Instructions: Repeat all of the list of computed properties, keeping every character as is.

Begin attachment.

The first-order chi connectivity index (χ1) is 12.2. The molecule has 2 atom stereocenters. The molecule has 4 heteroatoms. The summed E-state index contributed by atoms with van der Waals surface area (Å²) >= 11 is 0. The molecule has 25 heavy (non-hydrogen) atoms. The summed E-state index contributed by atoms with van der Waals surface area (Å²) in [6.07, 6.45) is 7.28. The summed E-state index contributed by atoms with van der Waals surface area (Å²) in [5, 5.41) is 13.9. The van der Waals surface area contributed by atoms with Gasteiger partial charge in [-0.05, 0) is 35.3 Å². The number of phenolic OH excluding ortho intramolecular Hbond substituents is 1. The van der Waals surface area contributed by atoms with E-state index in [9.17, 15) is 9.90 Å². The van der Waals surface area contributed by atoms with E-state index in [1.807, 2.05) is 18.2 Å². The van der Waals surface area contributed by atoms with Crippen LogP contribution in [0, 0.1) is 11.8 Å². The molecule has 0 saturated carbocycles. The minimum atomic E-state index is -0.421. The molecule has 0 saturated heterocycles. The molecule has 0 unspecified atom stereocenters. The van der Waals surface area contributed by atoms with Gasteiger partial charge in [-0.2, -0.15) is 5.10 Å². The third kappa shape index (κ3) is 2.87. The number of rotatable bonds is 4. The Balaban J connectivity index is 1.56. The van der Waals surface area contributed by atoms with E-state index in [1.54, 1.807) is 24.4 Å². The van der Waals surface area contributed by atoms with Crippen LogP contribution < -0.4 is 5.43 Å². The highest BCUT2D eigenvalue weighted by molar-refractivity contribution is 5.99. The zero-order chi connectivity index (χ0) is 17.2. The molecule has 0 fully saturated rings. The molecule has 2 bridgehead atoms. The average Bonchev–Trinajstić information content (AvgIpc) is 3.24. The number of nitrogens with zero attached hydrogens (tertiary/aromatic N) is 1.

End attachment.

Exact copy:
The first-order chi connectivity index (χ1) is 12.2. The molecule has 2 atom stereocenters. The molecule has 4 heteroatoms. The summed E-state index contributed by atoms with van der Waals surface area (Å²) >= 11 is 0. The molecule has 25 heavy (non-hydrogen) atoms. The summed E-state index contributed by atoms with van der Waals surface area (Å²) in [6.07, 6.45) is 7.28. The summed E-state index contributed by atoms with van der Waals surface area (Å²) in [5, 5.41) is 13.9. The van der Waals surface area contributed by atoms with Gasteiger partial charge in [-0.05, 0) is 35.3 Å². The number of phenolic OH excluding ortho intramolecular Hbond substituents is 1. The van der Waals surface area contributed by atoms with E-state index in [9.17, 15) is 9.90 Å². The van der Waals surface area contributed by atoms with E-state index in [1.807, 2.05) is 18.2 Å². The van der Waals surface area contributed by atoms with Crippen LogP contribution in [0, 0.1) is 11.8 Å². The molecule has 0 saturated carbocycles. The minimum atomic E-state index is -0.421. The molecule has 0 saturated heterocycles. The molecule has 0 unspecified atom stereocenters. The van der Waals surface area contributed by atoms with Gasteiger partial charge in [-0.2, -0.15) is 5.10 Å². The third kappa shape index (κ3) is 2.87. The number of rotatable bonds is 4. The Balaban J connectivity index is 1.56. The van der Waals surface area contributed by atoms with E-state index in [1.54, 1.807) is 24.4 Å². The van der Waals surface area contributed by atoms with Crippen LogP contribution < -0.4 is 5.43 Å². The highest BCUT2D eigenvalue weighted by molar-refractivity contribution is 5.99. The zero-order chi connectivity index (χ0) is 17.2. The molecule has 0 fully saturated rings. The molecule has 2 bridgehead atoms. The average Bonchev–Trinajstić information content (AvgIpc) is 3.24. The number of nitrogens with zero attached hydrogens (tertiary/aromatic N) is 1.